On 30 September 2018, the United States reached USMCA with Canada and Mexico. On 30 November 2018, USMCA was officially signed by Presidents of the three countries. According to the Bipartisan Congressional Trade Priorities and Accountability Act of 2015 (the picture above), after the release of the USITC economic assessment report on USMCA, the Trump Administration will need to work with U.S. Congress to develop legislation to approve and implement the agreement. However, there remains huge uncertainties over USMCA’s prospect.

Related reading:

New CRS Report: Textile and Apparel Sectors Disagree on Certain Provisions of the Proposed U.S.-Mexico-Canada (USMCA) Agreement

The study is available HERE

Key findings:

While U.S. textile manufacturers and the apparel and retail industries have expressed overall support for the newly reached US-Mexico-Canada Free Trade Agreement (USMCA or NAFTA2.0), textile producers and the apparel sector still hold divergent views on certain provisions:

Textile “Yarn-Forward” Rule of Origin

USMCA vs. NAFTA1.0: The USMCA will continue to adopt the “yarn-forward” rules of origin. The USMCA will also newly require sewing thread, coated fabric, narrow elastic strips, and pocketing fabric used in apparel and other finished products to be made in a USMCA country to qualify for duty-free access to the United States.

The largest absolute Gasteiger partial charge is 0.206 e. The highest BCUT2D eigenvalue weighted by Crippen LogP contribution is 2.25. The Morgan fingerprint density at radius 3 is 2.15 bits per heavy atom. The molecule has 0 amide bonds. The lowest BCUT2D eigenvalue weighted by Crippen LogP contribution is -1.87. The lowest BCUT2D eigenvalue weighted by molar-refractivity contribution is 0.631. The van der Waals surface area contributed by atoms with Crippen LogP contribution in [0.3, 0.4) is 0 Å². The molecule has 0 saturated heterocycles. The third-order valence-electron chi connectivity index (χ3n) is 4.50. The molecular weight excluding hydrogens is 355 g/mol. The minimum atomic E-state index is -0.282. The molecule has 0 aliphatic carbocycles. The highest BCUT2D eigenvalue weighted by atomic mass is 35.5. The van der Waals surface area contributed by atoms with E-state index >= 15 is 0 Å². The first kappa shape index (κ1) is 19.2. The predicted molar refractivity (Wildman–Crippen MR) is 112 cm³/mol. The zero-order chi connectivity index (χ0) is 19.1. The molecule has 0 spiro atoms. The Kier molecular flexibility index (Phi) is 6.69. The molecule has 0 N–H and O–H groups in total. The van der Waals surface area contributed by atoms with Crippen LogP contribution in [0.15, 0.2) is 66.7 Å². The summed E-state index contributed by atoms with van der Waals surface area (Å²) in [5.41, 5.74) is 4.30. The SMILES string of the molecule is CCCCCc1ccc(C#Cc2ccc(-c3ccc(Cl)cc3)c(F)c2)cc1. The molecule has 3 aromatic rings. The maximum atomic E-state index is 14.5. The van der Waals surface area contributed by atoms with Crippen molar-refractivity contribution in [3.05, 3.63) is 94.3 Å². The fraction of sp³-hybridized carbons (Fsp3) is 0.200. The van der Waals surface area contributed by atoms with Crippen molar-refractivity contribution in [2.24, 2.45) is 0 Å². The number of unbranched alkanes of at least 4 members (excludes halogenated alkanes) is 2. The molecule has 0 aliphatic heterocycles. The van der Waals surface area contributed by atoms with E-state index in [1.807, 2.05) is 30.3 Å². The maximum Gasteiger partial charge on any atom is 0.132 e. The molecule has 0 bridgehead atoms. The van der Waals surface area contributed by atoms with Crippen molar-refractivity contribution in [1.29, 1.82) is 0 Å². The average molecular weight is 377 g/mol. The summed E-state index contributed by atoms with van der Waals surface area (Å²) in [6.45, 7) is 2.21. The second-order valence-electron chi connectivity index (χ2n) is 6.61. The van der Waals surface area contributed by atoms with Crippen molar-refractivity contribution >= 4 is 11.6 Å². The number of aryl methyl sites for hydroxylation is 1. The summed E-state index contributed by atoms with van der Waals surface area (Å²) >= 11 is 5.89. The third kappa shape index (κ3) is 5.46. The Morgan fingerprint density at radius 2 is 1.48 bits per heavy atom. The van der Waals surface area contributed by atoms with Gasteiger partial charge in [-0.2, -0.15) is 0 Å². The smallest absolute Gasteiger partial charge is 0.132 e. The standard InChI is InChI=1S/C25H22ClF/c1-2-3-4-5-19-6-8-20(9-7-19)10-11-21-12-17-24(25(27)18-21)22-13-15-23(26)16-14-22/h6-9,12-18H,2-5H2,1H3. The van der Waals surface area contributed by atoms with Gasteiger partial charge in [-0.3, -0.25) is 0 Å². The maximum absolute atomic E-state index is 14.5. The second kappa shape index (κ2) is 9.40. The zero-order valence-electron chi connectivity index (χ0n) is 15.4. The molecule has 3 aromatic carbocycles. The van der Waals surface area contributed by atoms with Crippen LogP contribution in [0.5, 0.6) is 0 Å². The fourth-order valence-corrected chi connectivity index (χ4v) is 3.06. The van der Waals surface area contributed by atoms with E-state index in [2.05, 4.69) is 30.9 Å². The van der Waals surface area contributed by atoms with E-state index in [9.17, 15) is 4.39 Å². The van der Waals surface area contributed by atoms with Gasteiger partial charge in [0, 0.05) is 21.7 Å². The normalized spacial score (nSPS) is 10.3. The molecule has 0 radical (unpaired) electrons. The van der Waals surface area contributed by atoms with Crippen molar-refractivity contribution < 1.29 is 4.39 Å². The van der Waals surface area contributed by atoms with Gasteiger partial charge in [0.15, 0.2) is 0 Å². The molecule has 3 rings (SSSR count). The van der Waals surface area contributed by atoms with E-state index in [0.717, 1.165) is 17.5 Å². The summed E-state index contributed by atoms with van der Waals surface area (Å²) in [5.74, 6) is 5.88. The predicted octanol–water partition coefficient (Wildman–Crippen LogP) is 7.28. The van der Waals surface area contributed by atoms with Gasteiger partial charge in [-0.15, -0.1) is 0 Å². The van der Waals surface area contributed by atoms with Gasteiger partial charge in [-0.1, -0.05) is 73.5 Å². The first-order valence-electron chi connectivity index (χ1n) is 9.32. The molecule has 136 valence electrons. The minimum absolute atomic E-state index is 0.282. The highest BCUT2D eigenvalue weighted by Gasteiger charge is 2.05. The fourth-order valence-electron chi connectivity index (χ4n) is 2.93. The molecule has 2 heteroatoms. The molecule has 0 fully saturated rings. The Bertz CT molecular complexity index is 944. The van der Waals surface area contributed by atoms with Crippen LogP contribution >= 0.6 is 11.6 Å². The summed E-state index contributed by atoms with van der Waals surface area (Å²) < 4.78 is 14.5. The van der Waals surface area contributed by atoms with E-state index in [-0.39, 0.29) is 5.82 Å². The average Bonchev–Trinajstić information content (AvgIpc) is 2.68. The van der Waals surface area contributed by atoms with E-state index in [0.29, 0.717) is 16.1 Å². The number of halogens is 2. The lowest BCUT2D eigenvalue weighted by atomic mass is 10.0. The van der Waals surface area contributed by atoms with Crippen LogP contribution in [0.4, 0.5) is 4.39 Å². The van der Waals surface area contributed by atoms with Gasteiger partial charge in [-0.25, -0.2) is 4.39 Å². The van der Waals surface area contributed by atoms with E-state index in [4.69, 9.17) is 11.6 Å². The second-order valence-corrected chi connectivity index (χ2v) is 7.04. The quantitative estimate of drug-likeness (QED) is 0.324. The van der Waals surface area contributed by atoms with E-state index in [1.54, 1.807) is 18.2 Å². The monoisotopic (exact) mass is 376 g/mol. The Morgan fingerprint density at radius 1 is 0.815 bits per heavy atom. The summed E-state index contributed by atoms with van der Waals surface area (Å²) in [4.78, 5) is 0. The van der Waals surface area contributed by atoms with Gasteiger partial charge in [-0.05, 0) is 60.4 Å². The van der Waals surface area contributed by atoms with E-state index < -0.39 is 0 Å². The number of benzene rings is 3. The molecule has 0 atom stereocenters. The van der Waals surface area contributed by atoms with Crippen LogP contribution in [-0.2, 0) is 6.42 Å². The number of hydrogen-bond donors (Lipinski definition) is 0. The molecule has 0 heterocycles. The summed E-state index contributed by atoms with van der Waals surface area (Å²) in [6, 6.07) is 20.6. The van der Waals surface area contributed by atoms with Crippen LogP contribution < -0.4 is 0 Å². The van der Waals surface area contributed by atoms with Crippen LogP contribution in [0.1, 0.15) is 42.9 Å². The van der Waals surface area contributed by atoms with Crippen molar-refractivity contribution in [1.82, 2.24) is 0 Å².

U.S. textile industry: U.S. textile manufacturers almost always support a strict “yarn-forward” rules of origin in U.S free trade agreements and they support eliminating exceptions to the “yarn forward” rule as well. The National Council of Textile Organization (NCTO) estimates that a yearly USMCA market for sewing thread and pocketing fabric of more than $300 million.

U.S. apparel and retail industries: The U.S. apparel industry opposes “yarn forward” and argues that apparel should be considered of North American origin under a more flexible regional “cut and sew” standard, which would provide maximum flexibility for sourcing, including the use of foreign-made yarns and fabrics.

Tariff Preference Levels (TPL) for Textiles and Apparel

USMCA vs. NAFTA1.0: With some adjustments, the USMCA would continue a program that allows duty-free access for limited quantities of wool, cotton, and man-made fiber apparel made with yarn or fabric produced or obtained from outside the NAFTA region, including yarns and fabrics from China and other Asian suppliers.

U.S. textile industry: The textile industry contends China is a major beneficiary of the current NAFTA TPL mechanism, and it strongly pushed for its complete elimination in the USMCA.

U.S. apparel and retail industries: U.S. imports of textiles and apparel covered by the tariff preference level mechanism supply 13% of total U.S. textile and apparel imports from Canada and Mexico. Apparel producers assert that these exceptions give regional producers flexibility to use materials not widely produced in North America.

Viewpoints on other Provisions in USMCA